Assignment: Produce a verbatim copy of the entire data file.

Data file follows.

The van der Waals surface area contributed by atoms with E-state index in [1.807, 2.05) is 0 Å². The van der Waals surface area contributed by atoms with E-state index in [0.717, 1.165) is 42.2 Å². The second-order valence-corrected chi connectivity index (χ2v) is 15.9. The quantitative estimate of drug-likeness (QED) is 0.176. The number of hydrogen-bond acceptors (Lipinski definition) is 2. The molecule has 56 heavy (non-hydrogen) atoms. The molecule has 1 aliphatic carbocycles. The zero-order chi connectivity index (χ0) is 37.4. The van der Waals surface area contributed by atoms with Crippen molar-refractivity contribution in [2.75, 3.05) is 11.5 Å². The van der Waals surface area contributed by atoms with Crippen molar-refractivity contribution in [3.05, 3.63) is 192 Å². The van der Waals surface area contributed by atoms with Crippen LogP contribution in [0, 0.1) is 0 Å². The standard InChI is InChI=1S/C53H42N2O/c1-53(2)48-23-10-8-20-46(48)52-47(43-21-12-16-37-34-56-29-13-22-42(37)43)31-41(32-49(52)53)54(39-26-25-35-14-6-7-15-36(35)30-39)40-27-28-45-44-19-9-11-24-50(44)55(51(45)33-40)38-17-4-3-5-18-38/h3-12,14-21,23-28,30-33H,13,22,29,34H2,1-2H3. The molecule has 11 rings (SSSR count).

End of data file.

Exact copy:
The van der Waals surface area contributed by atoms with E-state index in [1.807, 2.05) is 0 Å². The van der Waals surface area contributed by atoms with E-state index in [0.717, 1.165) is 42.2 Å². The second-order valence-corrected chi connectivity index (χ2v) is 15.9. The quantitative estimate of drug-likeness (QED) is 0.176. The number of hydrogen-bond acceptors (Lipinski definition) is 2. The molecule has 56 heavy (non-hydrogen) atoms. The molecule has 1 aliphatic carbocycles. The zero-order chi connectivity index (χ0) is 37.4. The van der Waals surface area contributed by atoms with Crippen molar-refractivity contribution in [2.75, 3.05) is 11.5 Å². The van der Waals surface area contributed by atoms with Crippen molar-refractivity contribution in [3.05, 3.63) is 192 Å². The van der Waals surface area contributed by atoms with Crippen LogP contribution in [0, 0.1) is 0 Å². The standard InChI is InChI=1S/C53H42N2O/c1-53(2)48-23-10-8-20-46(48)52-47(43-21-12-16-37-34-56-29-13-22-42(37)43)31-41(32-49(52)53)54(39-26-25-35-14-6-7-15-36(35)30-39)40-27-28-45-44-19-9-11-24-50(44)55(51(45)33-40)38-17-4-3-5-18-38/h3-12,14-21,23-28,30-33H,13,22,29,34H2,1-2H3. The molecule has 11 rings (SSSR count).